Sceptics are having none of it but, as MELISSA HEAGNEY discovers, believers in the northern suburbs refuse to give up the ghost. Pictures by Peter Weaving
IN July 1993 ghost hunter Drew Sinton was called to a house in Bundoora to investigate some strange occurrences. It was dark when he arrived at the home and he was greeted by a massive For Sale sign on the front lawn.
He was also greeted with the story of Crocodile Man. According to the story, Crocodile Man was an apparition with the body of a man and the head of a crocodile, and he had been terrorising the family that lived in the house.
Sinton says he usually investigates ghost stories with some scepticism because many are hoaxes. But this one seemed genuine.
"The family (including a man, his wife and young son and daughter) seemed straightforward enough," Sinton says.
"The man who contacted me even had a science degree from Melbourne University hanging on the wall.
"Yet what the family encountered seemed beyond science. Strange twinkling golden lights had been seen in the house, usually above the heads of the man, his wife or their young son.
"The crocodile man, who the family said stood only five feet tall, would be seen standing next to the boy as he slept ... or as he played.
"The last straw came when Crocodile Man was seen going in and out of the family's new nursery, where a 14-month-old girl slept," he says.
Sinton is usually the last port of call for people who have tried everything else and cannot explain strange happenings.
He didn't see Crocodile Man but says he could feel his presence.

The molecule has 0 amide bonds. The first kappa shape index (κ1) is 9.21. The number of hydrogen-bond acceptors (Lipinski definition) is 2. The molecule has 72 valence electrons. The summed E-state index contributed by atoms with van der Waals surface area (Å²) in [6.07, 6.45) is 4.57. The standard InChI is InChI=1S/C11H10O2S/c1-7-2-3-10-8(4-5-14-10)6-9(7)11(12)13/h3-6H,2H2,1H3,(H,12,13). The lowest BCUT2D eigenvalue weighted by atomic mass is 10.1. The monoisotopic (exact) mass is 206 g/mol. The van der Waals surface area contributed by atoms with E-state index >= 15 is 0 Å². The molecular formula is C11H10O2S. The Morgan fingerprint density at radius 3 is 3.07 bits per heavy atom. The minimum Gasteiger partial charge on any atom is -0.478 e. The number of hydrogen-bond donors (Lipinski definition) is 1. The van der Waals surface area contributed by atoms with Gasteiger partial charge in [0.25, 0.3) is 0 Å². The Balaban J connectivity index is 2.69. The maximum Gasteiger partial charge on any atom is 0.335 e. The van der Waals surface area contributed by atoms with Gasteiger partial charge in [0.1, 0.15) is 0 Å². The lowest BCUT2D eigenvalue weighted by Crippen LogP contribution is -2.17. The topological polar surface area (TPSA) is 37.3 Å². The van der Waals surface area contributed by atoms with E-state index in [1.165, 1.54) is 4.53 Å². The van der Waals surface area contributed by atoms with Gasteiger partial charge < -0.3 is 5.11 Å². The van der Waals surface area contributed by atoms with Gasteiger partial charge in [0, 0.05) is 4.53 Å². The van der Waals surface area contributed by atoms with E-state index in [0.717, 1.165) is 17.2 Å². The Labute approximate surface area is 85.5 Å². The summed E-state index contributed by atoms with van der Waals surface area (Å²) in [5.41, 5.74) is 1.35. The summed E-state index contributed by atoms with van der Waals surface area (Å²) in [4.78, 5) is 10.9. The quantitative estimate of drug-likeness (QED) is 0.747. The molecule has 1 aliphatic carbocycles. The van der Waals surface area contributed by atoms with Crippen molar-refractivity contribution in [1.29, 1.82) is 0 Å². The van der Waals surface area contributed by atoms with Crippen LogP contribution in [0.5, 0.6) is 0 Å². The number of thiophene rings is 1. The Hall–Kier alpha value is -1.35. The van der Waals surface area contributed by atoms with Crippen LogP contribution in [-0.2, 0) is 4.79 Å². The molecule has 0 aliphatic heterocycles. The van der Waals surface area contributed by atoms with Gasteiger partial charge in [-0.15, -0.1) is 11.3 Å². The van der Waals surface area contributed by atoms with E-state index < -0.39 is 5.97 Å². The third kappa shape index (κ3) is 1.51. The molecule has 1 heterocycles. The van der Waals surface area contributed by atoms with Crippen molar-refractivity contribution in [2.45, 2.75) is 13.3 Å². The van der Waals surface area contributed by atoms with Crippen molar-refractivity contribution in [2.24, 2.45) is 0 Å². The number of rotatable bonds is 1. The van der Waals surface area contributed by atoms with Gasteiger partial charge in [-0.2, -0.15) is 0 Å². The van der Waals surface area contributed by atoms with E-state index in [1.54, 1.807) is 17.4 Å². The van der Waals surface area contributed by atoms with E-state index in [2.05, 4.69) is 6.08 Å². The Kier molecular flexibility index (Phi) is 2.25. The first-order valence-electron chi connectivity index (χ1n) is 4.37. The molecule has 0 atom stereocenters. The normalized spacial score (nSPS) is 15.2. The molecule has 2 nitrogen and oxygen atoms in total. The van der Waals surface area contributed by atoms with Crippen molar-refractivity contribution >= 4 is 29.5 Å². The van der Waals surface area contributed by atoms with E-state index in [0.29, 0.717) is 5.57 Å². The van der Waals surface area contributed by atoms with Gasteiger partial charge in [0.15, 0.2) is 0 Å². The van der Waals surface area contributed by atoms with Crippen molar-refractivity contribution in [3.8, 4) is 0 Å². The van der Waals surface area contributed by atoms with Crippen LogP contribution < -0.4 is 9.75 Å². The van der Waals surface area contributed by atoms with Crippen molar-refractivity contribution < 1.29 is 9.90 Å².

He found himself and the family chasing the presence of Crocodile Man into the backyard. He says the apparition jumped the fence and was never seen again.
His is not the only ghost story in the northern suburbs. The problem is that these stories tend to harden attitudes. The true believers become more fervent; the non-believers become even more sceptical.
Australian Sceptics Victoria member Lynne Kelly is one of the latter. Her book, The Sceptic's Guide to the Paranormal, offers alternative explanations to alien abductions and UFO sightings, astrology, numerology and, of course, ghosts and hauntings.
Kelly says she doesn't want to be seen as negative about people's ghostly experiences.
"A sceptic is just someone who loves reality," she explains.
Although adamant that ghosts do not exist, she says there is no definitive proof they don't.
"If anyone's got the proof I would love to see it," she says. Kelly believes people lean towards a paranormal explanation for things they can't explain.
"For a lot of people, it's a reassurance that there's an afterlife, some people need that," she says.
Kelly says cold spots usually occur in renovated houses. New materials, for example, can change the temperature in a certain part of the house.
She says poor peripheral vision can be blamed for people seeing blurred, unexplained figures, as can a condition known as "night terrors".
She believes people can wake to see a figure in their room but what they see is a figment of their imagination.
"They believe in them for a number of reasons - it's fun, it's exciting - some people have boring lives and, let's face it, no-one's ever been hurt by a ghost," she says.
But ask Sinton and he'll tell you ghosts have hurt people. Sinton, who owns the Haunted Bookshop and runs the Haunted Melbourne Ghost Tour most Saturday nights, has had many ghostly experiences.
Some of the spookier ones happened in Bundoora and Heidelberg, and he says those who were haunted suffered some nasty attacks.